April 10, 2014
A new economic report, published today by the charity Rethink Mental Illness and PSSRU at LSE, has found that investing in quality care and support for people with schizophrenia and psychosis, results in huge savings in the long-term.
The report, Investing in Recovery, makes the business case for investment in 16 different types of care for people with schizophrenia and psychosis including peer support, family therapy and Cognitive Behavioural Therapy (CBT).
It shows how investing in proven services such as Early Intervention can generate significant cost-savings for the NHS because it reduces the need for hospital beds. The analysis found that £15 is saved for every £1 spent on early intervention.
The report also highlights the fact that too great a proportion (54%) of the current psychosis budget is being spent on inpatient care, rather than on community services which help prevent people becoming seriously unwell in the first place.
The findings will be presented to government ministers and NHS leaders from across England today at the country’s first ever ‘psychosis summit’, to be held in London. The summit’s aim is to bring NHS leaders together to identify a lack of investment in quality services for people with schizophrenia and psychosis, and to work together to find solutions.
Rethink Mental Illness is calling for more money to be invested in community services, which will reduce the need for expensive hospital beds. It costs an average of £13 a day to support someone in the community, compared to £350 a day in hospital.
Lead author, Professor Martin Knapp (pictured) from PSSRU at LSE, said: “Much needs to be done to improve the lives of people with schizophrenia and psychosis. At the same time – as our report shows – there is also much that can be done to improve NHS efficiency, and even for some interventions to generate savings.”
Victoria Bleazard, Associate Director of Campaigns and Policy for Rethink Mental Illness said: “Mental health is chronically underfunded. It accounts for 23 per cent of the disease burden in England, but gets just 13 per cent of the budget. On top of this, NHS spending has been essentially frozen in real terms until around 2020 and mental health is once again being cut disproportionately, despite the Government’s commitment to equality between mental and physical health.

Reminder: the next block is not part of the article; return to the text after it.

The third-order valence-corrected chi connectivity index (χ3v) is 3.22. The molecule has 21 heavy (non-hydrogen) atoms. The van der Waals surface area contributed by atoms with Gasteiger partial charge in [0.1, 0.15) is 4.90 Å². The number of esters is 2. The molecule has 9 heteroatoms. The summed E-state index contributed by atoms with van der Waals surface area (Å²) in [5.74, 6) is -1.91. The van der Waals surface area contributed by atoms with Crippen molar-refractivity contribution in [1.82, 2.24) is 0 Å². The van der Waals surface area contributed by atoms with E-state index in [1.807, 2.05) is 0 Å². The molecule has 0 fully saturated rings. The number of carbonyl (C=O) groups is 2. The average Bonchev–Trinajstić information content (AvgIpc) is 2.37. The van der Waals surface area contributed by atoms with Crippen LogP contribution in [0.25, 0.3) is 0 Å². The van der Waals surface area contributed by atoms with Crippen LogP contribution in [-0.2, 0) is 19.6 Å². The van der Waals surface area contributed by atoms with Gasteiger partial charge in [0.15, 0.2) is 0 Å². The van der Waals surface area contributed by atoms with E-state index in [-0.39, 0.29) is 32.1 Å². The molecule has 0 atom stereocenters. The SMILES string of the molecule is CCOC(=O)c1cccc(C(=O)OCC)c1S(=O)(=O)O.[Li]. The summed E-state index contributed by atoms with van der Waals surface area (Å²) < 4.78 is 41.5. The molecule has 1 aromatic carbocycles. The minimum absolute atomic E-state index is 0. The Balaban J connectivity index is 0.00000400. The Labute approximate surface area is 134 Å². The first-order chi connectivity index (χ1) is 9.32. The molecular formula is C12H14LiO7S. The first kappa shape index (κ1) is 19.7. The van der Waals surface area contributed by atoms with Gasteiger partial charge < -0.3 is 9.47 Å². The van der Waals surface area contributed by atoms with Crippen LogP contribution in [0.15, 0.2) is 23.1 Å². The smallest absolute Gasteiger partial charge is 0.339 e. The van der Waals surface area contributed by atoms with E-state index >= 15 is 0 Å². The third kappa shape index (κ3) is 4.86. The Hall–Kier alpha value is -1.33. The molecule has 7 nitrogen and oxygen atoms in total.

“Not only do we want to see mental health getting a fairer share of the budget, but we also need to make sure that the money that is available is spent as efficiently as possible. In this climate, it makes no sense to cut mental health services which generate cost-savings and save lives. Short-term cuts only store up bigger costs for the future.
“The earlier we can detect and treat schizophrenia and psychosis, the better the chances are of recovery for the individual and the cheaper it is for the system in the long term. We’ve seen this shift in other areas of medicine such as cancer treatment, where swift, early treatment is a priority. We need to see the same change in emphasis for people with schizophrenia and psychosis.”
The economic report and today’s psychosis summit are being supported by the Department of Health.
Key points from the report:
- Over a 10 year period, every £1 spent on Early Intervention Services saves society £15;
- Every £1 invested in peer support saves £4.76 due to a reduced need for expensive hospital care;
- Over 2-5 years, early detection services – which help people get access to treatment as quickly as possible – save over £50 million per year;
- Each person who receives family therapy saves the NHS more than £4000 over a three-year period;
- Over £14 million could be saved every year if Crisis Resolution and Home Treatment teams had the capacity to support just 50% of people at risk of needing hospital admission for mental illness. In some areas, they are currently only in touch with about 5% of this group;
- The health and social care system saves £989 for every patient who receives Cogitative Behavioural Therapy (CBT) due to reduced hospital admissions.
This blog post was first published on the LSE News page and is written by Candy Gibson from the LSE’s Press Office.